1959 Nile Water Agreement

The 1959 Nile Water Agreement: Understanding Its Significance Today

The Nile River is one of the world`s longest and most iconic rivers, stretching over 6,650 kilometers from its source in Burundi to the Mediterranean Sea. The river`s basin covers over 11 countries, including Egypt, Sudan, South Sudan, Ethiopia, and Uganda, among others. As a source of water for millions of people, the Nile River has been a source of conflict and negotiation for decades.

One of the most significant agreements governing the Nile River`s use is the 1959 Nile Water Agreement. This agreement was signed between Egypt and Sudan and gave both countries the right to use the Nile River`s water exclusively. The agreement`s primary objective was to manage the river`s use to ensure that Egypt and Sudan could meet their growing water needs.

The 1959 Nile Water Agreement, also known as the Nile Waters Treaty, allocated 55.5 billion cubic meters of the river`s water annually to Egypt and 18.5 billion cubic meters to Sudan. The agreement prohibited other countries from using the Nile River`s water for any purpose, including hydroelectric power generation or irrigation. As a result, other riparian countries, especially those upstream, were effectively excluded from using the river`s water resources.

This agreement`s impact on the region cannot be overstated. It has been a constant source of tension between Egypt and other Nile Basin countries, which have increasingly challenged the treaty`s legitimacy over time. The 2011 Arab Spring and the 2013 coup in Egypt further destabilized the region, leading to calls for a review of the agreement.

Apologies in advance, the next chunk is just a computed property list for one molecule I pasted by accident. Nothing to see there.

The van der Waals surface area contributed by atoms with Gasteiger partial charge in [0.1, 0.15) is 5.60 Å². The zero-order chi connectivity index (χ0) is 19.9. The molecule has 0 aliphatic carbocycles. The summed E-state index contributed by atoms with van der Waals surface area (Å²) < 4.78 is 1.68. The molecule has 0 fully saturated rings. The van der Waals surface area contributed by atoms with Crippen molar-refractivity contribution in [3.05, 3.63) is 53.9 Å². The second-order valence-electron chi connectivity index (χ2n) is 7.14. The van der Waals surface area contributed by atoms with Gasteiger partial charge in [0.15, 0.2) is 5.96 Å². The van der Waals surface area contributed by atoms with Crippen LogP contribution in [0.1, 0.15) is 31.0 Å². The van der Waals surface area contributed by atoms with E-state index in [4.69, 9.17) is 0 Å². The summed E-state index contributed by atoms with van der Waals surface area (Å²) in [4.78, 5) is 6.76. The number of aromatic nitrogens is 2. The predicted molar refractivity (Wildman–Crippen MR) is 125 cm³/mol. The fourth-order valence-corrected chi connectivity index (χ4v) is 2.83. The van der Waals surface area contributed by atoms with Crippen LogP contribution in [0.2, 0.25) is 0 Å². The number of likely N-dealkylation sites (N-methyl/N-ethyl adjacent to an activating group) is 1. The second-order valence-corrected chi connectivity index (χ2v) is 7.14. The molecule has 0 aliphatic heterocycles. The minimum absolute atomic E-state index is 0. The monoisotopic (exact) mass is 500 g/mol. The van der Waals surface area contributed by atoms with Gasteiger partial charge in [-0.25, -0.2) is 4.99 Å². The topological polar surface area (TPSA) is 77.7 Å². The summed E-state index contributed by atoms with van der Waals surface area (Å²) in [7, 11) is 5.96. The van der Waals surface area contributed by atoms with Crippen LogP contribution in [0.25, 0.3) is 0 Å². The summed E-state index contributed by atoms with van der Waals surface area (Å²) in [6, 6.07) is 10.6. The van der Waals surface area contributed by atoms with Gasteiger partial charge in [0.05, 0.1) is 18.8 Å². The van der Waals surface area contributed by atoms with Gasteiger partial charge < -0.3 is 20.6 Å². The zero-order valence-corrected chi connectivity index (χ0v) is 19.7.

The countries upstream, including Ethiopia, Kenya, and Tanzania, have repeatedly argued that the 1959 Nile Water Agreement is outdated and disregards their water needs. The Nile Basin Initiative, started in 1999, was launched to foster cooperation among the riparian countries and create a framework for the equitable use of the Nile River.

The current tension between Ethiopia and Egypt over the Grand Ethiopian Renaissance Dam (GERD) has brought the issue to the forefront once again. The GERD is a massive hydroelectric power project that began in 2011, and when completed, it could provide Ethiopia with much-needed electricity and revenue. However, Egypt is concerned that the dam`s construction will reduce its water supply, and it has been lobbying the international community to intervene.

In conclusion, the 1959 Nile Water Agreement was a significant milestone in the region`s history and provided a framework for the management of the Nile River`s water resources. However, the agreement`s limitations have become increasingly apparent over time and have led to tensions among the Nile Basin countries. It is imperative that the riparian countries work together to resolve the current disputes and find a lasting solution that benefits all the countries in the region.

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